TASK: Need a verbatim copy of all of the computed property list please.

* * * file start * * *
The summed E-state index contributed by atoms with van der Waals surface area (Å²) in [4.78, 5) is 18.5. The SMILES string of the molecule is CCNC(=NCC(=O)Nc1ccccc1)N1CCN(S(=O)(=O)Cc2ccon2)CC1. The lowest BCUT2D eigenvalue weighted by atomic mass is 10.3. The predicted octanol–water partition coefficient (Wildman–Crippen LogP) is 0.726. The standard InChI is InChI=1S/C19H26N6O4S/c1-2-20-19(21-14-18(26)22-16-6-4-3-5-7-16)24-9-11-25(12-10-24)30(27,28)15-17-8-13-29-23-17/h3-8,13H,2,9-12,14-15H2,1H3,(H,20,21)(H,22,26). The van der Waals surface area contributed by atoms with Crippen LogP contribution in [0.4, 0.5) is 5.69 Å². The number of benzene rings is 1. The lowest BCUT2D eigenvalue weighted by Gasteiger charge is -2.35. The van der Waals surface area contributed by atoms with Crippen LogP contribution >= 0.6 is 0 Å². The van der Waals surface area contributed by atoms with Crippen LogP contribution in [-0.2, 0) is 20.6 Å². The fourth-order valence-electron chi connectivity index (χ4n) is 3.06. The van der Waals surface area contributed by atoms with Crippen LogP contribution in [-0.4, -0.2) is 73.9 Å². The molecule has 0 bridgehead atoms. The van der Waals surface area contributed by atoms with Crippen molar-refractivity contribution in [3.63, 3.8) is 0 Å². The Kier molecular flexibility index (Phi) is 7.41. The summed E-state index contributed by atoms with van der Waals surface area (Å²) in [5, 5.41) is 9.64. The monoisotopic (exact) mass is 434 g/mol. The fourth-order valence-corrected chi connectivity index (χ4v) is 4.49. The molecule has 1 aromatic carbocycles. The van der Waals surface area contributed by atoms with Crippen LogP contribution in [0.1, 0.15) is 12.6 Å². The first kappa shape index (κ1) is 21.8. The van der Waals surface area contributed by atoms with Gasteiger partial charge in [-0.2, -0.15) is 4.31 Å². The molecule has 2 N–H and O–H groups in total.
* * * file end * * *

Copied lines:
The summed E-state index contributed by atoms with van der Waals surface area (Å²) in [4.78, 5) is 18.5. The SMILES string of the molecule is CCNC(=NCC(=O)Nc1ccccc1)N1CCN(S(=O)(=O)Cc2ccon2)CC1. The lowest BCUT2D eigenvalue weighted by atomic mass is 10.3. The predicted octanol–water partition coefficient (Wildman–Crippen LogP) is 0.726. The standard InChI is InChI=1S/C19H26N6O4S/c1-2-20-19(21-14-18(26)22-16-6-4-3-5-7-16)24-9-11-25(12-10-24)30(27,28)15-17-8-13-29-23-17/h3-8,13H,2,9-12,14-15H2,1H3,(H,20,21)(H,22,26). The van der Waals surface area contributed by atoms with Crippen LogP contribution in [0.4, 0.5) is 5.69 Å². The number of benzene rings is 1. The lowest BCUT2D eigenvalue weighted by Gasteiger charge is -2.35. The van der Waals surface area contributed by atoms with Crippen LogP contribution >= 0.6 is 0 Å². The van der Waals surface area contributed by atoms with Crippen LogP contribution in [-0.2, 0) is 20.6 Å². The fourth-order valence-electron chi connectivity index (χ4n) is 3.06. The van der Waals surface area contributed by atoms with Crippen LogP contribution in [-0.4, -0.2) is 73.9 Å². The molecule has 0 bridgehead atoms. The van der Waals surface area contributed by atoms with Crippen molar-refractivity contribution in [3.63, 3.8) is 0 Å². The Kier molecular flexibility index (Phi) is 7.41. The summed E-state index contributed by atoms with van der Waals surface area (Å²) in [5, 5.41) is 9.64. The monoisotopic (exact) mass is 434 g/mol. The fourth-order valence-corrected chi connectivity index (χ4v) is 4.49. The molecule has 1 aromatic carbocycles. The van der Waals surface area contributed by atoms with Crippen LogP contribution in [0.1, 0.15) is 12.6 Å². The first kappa shape index (κ1) is 21.8. The van der Waals surface area contributed by atoms with Gasteiger partial charge in [-0.2, -0.15) is 4.31 Å². The molecule has 2 N–H and O–H groups in total.